Dodging and Burning
Copenhaver’s debut novel gives readers a gorgeous, critical look at the LGBTQ community in post-WWII society, revolving around a murder. In Royal Oak, Virginia, three friends—Jay Greenwood, Bunny Prescott, and Ceola Bliss—spend the summer of 1945 trying to solve the apparent murder of a young woman who Jay photographed. As they investigate, it becomes clear that there is layer upon layer of deceit involving Jay, the woman in the photo, and Ceola’s brother, who had gone missing in action in the Pacific theater two years earlier. As events unfold, Jay’s wartime traumas surface, Ceola struggles to understand the beloved brother she thought she knew, and Bunny sets into motion a chain of reactions that will have ramifications for them all for decades.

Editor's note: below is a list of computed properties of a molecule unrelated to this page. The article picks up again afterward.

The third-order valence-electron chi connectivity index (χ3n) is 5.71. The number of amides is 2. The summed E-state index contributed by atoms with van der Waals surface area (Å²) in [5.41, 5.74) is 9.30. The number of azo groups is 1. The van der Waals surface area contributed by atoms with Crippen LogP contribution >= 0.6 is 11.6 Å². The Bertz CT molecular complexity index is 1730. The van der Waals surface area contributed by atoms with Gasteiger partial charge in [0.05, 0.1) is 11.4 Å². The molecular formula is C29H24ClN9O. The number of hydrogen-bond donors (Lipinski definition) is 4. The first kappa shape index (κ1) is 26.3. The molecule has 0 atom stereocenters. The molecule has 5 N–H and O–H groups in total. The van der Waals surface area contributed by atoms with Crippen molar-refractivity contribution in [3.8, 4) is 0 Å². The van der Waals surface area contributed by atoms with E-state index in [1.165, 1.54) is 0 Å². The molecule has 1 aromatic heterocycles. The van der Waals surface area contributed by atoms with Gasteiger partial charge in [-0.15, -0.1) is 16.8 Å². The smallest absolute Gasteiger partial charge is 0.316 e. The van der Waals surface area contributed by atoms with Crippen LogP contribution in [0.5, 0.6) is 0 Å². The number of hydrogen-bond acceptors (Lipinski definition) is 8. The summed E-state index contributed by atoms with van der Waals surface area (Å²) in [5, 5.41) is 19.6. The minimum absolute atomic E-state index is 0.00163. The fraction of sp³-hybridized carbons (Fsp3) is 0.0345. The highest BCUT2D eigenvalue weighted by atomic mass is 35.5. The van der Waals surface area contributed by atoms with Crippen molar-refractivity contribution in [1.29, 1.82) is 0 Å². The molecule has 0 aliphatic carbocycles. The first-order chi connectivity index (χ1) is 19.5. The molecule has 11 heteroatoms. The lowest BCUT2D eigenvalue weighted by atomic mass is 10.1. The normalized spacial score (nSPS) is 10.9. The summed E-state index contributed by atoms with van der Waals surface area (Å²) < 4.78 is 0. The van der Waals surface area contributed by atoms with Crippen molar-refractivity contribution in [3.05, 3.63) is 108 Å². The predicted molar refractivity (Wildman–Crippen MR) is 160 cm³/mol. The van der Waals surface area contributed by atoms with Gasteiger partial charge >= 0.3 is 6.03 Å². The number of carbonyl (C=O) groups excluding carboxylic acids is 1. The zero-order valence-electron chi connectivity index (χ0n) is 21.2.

Dodging and Burning has some absolutely lovely writing, filled with deep imagery and complex, living characters. The society is richly depicted, from the salt-of-the-earth working poor, to the upper middle-class people of the town, to the gay and lesbian people in the DC underground. The way the LGBTQ community is portrayed in the novel mirrors social mores of the time, which makes for some really intense and upsetting scenes. There is a lot of excellent, much-needed social commentary woven throughout. One character speaks for the LGBTQ community when he says, “If you’re afraid for long enough, you grow numb to it.” Another character, later on, sums up much of mainstream society when he says, “You’ve been blind from the beginning. When you look at Cee or me or anyone, all you see is what you want.” The final few pages are an absolute gut punch, one which is vital. This is a book that must be read and discussed with as many people as possible. Very highly recommended.